The authors of Finding Amy: A True Story of Murder in Maine had no way of knowing their book about the search for Amy St. Laurent, who went missing, as the news reports ominously intoned, “after a night out in the Old Port” in 2001, would come out at a time when the Portland City Council was talking about how to control the nightlife in the city’s busiest district.
They didn’t know that it would come out just a few months after the Old Port disappearances of two other people — one of whom, Lynn Moran, was later discovered dead of no apparent foul play in the water near the Portland ferry terminal; the other, Siphat Chau, is still missing.
Joseph K. Loughlin, who is credited on the book’s cover with his former rank of captain (he is now a deputy chief of the Portland police), and Kate Clark Flora, a former Maine assistant attorney general, don’t directly address the issue of partying in the Old Port, but their book offers a law-enforcement officer’s view of Wharf Street.
After a lovely description of the Old Port — “a mecca for tourists, who . . . flock to the interesting shops and restaurants” — even Flora’s prose gets shrill: “At night, it also becomes a destination for another crowd. . . . Underage teens looking for life beyond the empty streets of their small towns rub elbows with bikers, college students, drug dealers, gangsters, and young professionals. Fights are common. Crowd control is a perennial problem, especially late in the evening as the bars and clubs close, releasing thousands of patrons who are drunk, rowdy, and uninhibited onto the narrow old streets. At closing time, the swarm of bodies on Wharf Street can become so dense in the summer months the uniformed cops find it difficult to see each other when they’re only 10 to 15 feet apart.”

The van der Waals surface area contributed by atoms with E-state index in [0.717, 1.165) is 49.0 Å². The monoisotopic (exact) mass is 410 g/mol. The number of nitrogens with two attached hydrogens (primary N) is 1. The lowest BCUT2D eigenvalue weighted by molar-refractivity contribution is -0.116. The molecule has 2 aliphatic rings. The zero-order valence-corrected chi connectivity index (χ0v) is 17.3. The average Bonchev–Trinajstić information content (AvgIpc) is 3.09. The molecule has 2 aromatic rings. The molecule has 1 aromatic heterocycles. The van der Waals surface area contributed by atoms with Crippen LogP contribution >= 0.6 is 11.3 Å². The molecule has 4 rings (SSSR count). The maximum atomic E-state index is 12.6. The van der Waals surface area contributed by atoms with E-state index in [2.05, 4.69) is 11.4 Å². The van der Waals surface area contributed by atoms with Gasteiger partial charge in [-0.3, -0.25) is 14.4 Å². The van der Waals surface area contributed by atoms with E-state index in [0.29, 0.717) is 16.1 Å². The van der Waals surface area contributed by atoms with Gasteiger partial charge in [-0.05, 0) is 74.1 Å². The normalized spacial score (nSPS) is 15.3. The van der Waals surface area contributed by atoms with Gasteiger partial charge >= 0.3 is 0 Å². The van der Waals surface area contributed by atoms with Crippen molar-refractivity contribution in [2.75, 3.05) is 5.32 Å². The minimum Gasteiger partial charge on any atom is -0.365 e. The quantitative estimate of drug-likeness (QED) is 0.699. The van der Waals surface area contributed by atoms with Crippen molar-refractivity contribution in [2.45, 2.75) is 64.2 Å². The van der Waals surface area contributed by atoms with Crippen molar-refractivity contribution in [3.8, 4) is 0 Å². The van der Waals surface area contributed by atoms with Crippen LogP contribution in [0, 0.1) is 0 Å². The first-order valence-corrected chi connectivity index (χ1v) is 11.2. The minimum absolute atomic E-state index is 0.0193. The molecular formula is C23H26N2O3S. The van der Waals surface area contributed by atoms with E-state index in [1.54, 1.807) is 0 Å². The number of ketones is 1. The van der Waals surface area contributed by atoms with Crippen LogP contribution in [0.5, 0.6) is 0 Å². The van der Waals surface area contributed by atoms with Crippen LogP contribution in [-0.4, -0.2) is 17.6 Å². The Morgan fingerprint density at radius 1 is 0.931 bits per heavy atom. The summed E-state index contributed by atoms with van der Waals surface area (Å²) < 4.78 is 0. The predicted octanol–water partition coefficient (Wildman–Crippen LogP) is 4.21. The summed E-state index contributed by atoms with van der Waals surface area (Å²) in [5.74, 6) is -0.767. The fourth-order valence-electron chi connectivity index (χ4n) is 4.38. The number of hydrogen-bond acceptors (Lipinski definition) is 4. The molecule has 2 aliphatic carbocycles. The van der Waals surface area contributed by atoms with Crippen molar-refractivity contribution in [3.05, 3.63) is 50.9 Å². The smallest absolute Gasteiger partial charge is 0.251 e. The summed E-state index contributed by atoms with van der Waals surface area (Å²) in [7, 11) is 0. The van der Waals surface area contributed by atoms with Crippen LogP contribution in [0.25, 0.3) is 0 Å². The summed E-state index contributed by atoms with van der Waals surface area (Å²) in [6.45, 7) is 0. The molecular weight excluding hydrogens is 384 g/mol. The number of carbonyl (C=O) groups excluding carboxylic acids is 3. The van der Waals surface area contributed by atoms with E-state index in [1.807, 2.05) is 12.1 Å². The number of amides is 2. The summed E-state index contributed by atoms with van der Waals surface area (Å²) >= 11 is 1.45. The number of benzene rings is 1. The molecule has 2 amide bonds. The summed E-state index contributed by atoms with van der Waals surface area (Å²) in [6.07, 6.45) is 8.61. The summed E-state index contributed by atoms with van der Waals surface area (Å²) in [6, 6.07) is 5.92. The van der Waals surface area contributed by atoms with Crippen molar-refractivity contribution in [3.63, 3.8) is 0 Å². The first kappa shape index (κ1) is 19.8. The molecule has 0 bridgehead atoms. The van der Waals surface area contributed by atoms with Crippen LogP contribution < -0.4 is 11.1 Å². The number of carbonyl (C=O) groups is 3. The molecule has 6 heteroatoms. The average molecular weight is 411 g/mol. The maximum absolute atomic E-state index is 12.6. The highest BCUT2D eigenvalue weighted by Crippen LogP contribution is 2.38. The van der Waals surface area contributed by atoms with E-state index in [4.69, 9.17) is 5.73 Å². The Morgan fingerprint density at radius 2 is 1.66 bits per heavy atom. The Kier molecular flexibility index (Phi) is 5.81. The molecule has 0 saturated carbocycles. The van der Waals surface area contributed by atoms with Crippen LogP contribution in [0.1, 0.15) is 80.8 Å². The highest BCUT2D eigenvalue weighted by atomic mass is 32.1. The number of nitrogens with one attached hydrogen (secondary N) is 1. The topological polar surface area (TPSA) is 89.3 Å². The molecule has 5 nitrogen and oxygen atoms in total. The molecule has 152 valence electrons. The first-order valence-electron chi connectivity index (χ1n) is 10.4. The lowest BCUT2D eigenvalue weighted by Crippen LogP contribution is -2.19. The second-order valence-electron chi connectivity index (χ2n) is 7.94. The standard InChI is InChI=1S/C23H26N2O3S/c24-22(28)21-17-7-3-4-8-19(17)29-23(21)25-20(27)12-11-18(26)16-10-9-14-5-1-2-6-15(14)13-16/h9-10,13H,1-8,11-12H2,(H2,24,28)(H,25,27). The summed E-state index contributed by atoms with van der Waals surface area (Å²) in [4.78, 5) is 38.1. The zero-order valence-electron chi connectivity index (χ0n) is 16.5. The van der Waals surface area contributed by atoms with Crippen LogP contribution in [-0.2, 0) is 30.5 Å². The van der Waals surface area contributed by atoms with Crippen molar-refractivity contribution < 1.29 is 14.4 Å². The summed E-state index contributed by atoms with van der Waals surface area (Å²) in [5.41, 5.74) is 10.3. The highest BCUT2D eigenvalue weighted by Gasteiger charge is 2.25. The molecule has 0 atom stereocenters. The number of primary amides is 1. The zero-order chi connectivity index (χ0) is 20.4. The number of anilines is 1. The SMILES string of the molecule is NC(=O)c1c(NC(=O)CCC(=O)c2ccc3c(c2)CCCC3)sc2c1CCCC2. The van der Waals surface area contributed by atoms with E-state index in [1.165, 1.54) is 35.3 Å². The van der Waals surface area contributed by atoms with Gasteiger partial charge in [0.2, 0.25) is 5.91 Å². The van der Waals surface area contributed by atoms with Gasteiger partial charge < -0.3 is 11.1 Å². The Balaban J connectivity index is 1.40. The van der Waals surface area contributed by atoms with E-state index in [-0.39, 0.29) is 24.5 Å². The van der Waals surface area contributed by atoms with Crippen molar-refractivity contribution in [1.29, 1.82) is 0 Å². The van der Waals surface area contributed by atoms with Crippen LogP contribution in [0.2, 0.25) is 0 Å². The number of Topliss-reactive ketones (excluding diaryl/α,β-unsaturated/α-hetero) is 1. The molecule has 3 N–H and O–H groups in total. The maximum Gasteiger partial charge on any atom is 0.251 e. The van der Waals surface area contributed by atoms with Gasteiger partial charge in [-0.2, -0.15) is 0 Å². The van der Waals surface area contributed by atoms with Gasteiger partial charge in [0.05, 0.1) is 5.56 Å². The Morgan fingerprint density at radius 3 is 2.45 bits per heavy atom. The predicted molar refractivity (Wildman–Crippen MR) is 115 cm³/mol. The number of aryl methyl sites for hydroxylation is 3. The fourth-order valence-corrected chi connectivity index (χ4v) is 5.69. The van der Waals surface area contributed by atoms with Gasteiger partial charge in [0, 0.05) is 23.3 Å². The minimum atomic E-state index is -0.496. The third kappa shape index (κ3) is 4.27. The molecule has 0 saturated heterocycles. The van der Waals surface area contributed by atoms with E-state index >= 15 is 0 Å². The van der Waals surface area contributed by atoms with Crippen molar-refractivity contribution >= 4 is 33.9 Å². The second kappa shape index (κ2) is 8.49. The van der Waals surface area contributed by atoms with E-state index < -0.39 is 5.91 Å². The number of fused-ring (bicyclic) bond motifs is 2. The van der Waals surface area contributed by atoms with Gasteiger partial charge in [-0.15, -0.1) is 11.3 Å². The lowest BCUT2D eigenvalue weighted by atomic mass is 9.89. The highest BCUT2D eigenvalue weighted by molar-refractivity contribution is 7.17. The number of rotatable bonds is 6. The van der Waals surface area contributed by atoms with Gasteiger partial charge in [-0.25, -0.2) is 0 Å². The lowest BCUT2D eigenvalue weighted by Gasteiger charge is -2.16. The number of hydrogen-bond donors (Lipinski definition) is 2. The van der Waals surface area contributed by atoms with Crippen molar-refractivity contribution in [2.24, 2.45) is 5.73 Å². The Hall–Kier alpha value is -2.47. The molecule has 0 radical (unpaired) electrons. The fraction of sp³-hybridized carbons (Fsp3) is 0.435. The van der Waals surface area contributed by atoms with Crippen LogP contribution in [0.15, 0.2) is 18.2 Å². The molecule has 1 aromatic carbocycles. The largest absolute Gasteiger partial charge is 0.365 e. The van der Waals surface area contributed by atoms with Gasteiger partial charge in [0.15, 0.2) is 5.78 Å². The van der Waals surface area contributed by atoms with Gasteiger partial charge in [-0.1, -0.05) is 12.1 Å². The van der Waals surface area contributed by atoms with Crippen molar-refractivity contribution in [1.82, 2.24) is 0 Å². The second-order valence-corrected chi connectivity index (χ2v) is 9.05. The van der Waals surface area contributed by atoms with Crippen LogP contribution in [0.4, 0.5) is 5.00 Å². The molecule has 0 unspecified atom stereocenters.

The book veers back and forth between two voices, Loughlin’s play-by-play first-person recollections of the investigation, and Flora’s reporter style, explaining, giving context, sharing an outsider’s wonder at the dedication police officers have to bring to their jobs. Loughlin's tone is authentic and gives an interesting picture of the demands of everyday police life. But Flora's tone misses. Having set the stage, she then waits more than 60 pages to point out that — oh yes! — Amy St. Laurent didn’t disappear in the midsummer crush on Wharf Street, but in late October, and voluntarily left a bar on Middle Street, a far less-busy place in terms of crowds at closing time, for a house on Brighton Avenue.
But despite these shortcomings, the book is a strong read, with a compelling set of elements — it is, after all, a true-crime book — that will bring readers closer to the story behind the news coverage.
Loughlin, who headed the city's detective bureau at the time, defers credit even from himself: “The real heroes in this book are” Danny Young and Scott Harakles, the lead detectives on the case, who spent sleepless nights and countless hours searching for St. Laurent and her killer.
But the most riveting moment, by far, in the entire volume, is the recounting, in tight counterpoint, by Flora and, most compellingly, Loughlin, of the discovery of St. Laurent’s body.